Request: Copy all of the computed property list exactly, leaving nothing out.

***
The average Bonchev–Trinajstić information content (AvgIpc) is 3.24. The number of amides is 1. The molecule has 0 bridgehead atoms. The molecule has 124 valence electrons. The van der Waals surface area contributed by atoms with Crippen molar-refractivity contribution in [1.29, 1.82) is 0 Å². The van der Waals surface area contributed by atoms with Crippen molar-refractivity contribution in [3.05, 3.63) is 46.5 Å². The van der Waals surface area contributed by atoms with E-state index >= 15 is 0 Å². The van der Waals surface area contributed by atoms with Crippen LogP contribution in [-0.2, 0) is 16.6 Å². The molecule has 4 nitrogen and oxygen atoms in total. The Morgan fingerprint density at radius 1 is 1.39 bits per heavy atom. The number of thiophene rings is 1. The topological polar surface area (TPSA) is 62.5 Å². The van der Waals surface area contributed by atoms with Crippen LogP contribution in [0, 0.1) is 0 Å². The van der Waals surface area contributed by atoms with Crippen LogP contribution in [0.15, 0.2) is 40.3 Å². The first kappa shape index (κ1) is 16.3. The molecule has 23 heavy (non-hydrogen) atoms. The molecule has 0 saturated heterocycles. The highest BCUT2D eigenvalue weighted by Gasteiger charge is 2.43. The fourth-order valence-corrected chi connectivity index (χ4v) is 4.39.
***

The average Bonchev–Trinajstić information content (AvgIpc) is 3.24. The number of amides is 1. The molecule has 0 bridgehead atoms. The molecule has 124 valence electrons. The van der Waals surface area contributed by atoms with Crippen molar-refractivity contribution in [1.29, 1.82) is 0 Å². The van der Waals surface area contributed by atoms with Crippen molar-refractivity contribution in [3.05, 3.63) is 46.5 Å². The van der Waals surface area contributed by atoms with E-state index >= 15 is 0 Å². The van der Waals surface area contributed by atoms with Crippen LogP contribution in [-0.2, 0) is 16.6 Å². The molecule has 4 nitrogen and oxygen atoms in total. The Morgan fingerprint density at radius 1 is 1.39 bits per heavy atom. The number of thiophene rings is 1. The topological polar surface area (TPSA) is 62.5 Å². The van der Waals surface area contributed by atoms with Crippen LogP contribution in [0, 0.1) is 0 Å². The van der Waals surface area contributed by atoms with Crippen LogP contribution in [0.15, 0.2) is 40.3 Å². The first kappa shape index (κ1) is 16.3. The molecule has 23 heavy (non-hydrogen) atoms. The molecule has 0 saturated heterocycles. The highest BCUT2D eigenvalue weighted by Gasteiger charge is 2.43. The fourth-order valence-corrected chi connectivity index (χ4v) is 4.39.